The company did initiate a project to attempt to remedy the potential non-compliance, but the measures were determined to be inadequate. Though ineffective, by taking an initial step to remedy the illegal data management structures and by cooperating with the DPA, Deutsche Wohnen SE was able to limit the magnitude of the fine, which could have amounted to as much as 4% of their annual revenue of nearly 1.5 billion euros.

In a press release, the Berlin Commissioner for Data Protection and Freedom of Information, Maja Smoltczyk, said:

Unfortunately, in supervisory practice, we often encounter data cemeteries such as those found at Deutsche Wohnen SE. The explosive nature of such misconduct is unfortunately only made aware to us when it has come to improper access to the mass hoarded data, for example, in cases of cyber-attacks. But even without such serious consequences, we are dealing with a blatant infringement of the principles of data protection, which are intended to protect the data subjects from precisely such risks.

The DPA’s ruling reflects that being unable to prove that data had been disclosed to third parties or accessed unlawfully is irrelevant to the case. If the architecture of data storage was not designed with privacy in mind, it violates GDPR.

This signifies the risk of storing old data in the GDPR era. After all, data cemeteries are just waiting to be mishandled and exposed in data breaches.

GDPR makes provisions for the risks of data breaches, and seeks to limit them by enforcing proactive privacy regulations. These objectives are what the commissioner looked to uphold when he determined the monetary penalty for the German property company. In consequence, Deutsche Wohnen SE was fined 14.5 million euros, the highest German GDPR fine to date, for failing to encompass Privacy by Design. Additional fines were also imposed (between EUR 6,000 and 17,000) for “the inadmissible storage of personal data of tenants in 15 specific individual cases.” (Source)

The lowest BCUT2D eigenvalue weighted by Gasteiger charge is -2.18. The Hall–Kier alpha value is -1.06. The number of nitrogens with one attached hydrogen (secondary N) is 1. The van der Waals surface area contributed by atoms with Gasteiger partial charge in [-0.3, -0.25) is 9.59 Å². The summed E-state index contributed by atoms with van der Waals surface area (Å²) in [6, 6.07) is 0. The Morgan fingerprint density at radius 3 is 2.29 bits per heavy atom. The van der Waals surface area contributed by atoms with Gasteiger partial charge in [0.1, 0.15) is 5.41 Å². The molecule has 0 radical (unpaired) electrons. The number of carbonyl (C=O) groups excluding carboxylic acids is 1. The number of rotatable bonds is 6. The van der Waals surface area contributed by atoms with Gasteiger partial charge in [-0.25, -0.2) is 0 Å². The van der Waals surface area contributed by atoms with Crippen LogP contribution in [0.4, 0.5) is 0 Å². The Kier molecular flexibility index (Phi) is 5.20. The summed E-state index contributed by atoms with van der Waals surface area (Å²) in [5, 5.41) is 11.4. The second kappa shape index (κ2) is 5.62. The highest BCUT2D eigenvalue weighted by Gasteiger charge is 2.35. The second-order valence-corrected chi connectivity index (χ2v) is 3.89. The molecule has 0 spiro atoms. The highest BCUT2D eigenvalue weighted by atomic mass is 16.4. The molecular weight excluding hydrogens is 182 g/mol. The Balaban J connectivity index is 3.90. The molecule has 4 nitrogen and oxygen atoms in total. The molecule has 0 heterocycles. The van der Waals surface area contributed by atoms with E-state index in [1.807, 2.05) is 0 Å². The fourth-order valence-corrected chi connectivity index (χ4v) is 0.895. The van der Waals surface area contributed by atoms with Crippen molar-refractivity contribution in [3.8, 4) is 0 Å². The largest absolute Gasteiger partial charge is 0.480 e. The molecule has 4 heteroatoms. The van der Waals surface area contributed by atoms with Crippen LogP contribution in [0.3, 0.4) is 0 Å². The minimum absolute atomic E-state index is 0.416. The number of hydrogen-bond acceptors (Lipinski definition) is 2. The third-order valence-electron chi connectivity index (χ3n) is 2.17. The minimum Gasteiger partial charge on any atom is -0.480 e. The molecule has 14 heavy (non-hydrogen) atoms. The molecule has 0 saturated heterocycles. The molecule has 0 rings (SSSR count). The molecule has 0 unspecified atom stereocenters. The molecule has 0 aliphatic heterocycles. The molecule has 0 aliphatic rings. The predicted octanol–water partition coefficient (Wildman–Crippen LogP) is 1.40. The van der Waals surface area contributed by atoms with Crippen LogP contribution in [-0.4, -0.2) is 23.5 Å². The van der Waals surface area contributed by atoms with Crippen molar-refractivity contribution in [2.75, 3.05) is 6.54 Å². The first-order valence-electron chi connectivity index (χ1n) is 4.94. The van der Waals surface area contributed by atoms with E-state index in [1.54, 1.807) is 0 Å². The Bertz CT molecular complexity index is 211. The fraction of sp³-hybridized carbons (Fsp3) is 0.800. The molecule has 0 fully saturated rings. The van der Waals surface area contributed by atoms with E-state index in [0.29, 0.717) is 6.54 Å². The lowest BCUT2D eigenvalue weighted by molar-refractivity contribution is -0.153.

What Deutsche Wohnen SE should have done, and how you can avoid the same fate

In that same press release, Maja Smoltczyk remarked that it is gratifying to be able to impose sanctions on structural deficiencies under GDPR before data breaches occur. In addition, he gave a warning: “I recommend all organizations processing personal data review their data archiving for compliance with the GDPR.”

The definitive recommendation and high fine signify that the Berlin DPA will meet data cemetery cases with a hard hand. This sets a precedent that the commissioner intends to impose penalties on companies before massive breaches occur, as a means of being proactive. The threat of proactive penalties should incite fear across all data-driven organizations because the impact of audits and finding GDPR non-compliance will undoubtedly disrupt operations and cost money.

However, there is another salient lesson to be learned here: customer information that has been anonymized is no longer considered personal and thus is not regulated by the GDPR. This means that had Deutsche Wohnen SE anonymized their data cemeteries, they would have avoided the €14.5 million regulatory penalties and protected their tenants’ data.

In light of this penalty, it is clear that businesses should implement anonymization strategies into the design of their data repositories. This can be done through privacy automation solutions, like CN-Protect, which assess, quantify, and assure privacy compliance through a four step process:

      1. Metadata classification: identifies the direct, indirect, and sensitive data in an automated manner, to help businesses understand what kind of data they have. 
      2. Protect data: applies advanced privacy techniques, such as k-anonymization and differential privacy, to tables, text, images, video, and audio.
      3. Quantify risk: calculates the risk of re-identification of individuals and provides a privacy risk score.
      4. Automate privacy protection: implements policies to determine how data is treated in your pipelines.

Businesses should use this four step processes to confirm that their dataset has truly been anonymized, and gain certainty that they won’t be next on the GDPR chopping block. In turn, privacy automation will smooth out the compliance process and empower businesses to mitigate any risks from data cemeteries. 

Taking the step to anonymize data minimizes the risk of identification. With de-personalized data, control belongs to you, and GDPR-risks are eliminated. Through this process, privacy protection and data analysis can occur simultaneously. You can be sure that Deutsche Wohnen SE are now wishing they had performed anonymization, as it would have saved them millions of Euros. Don’t get caught in the same position.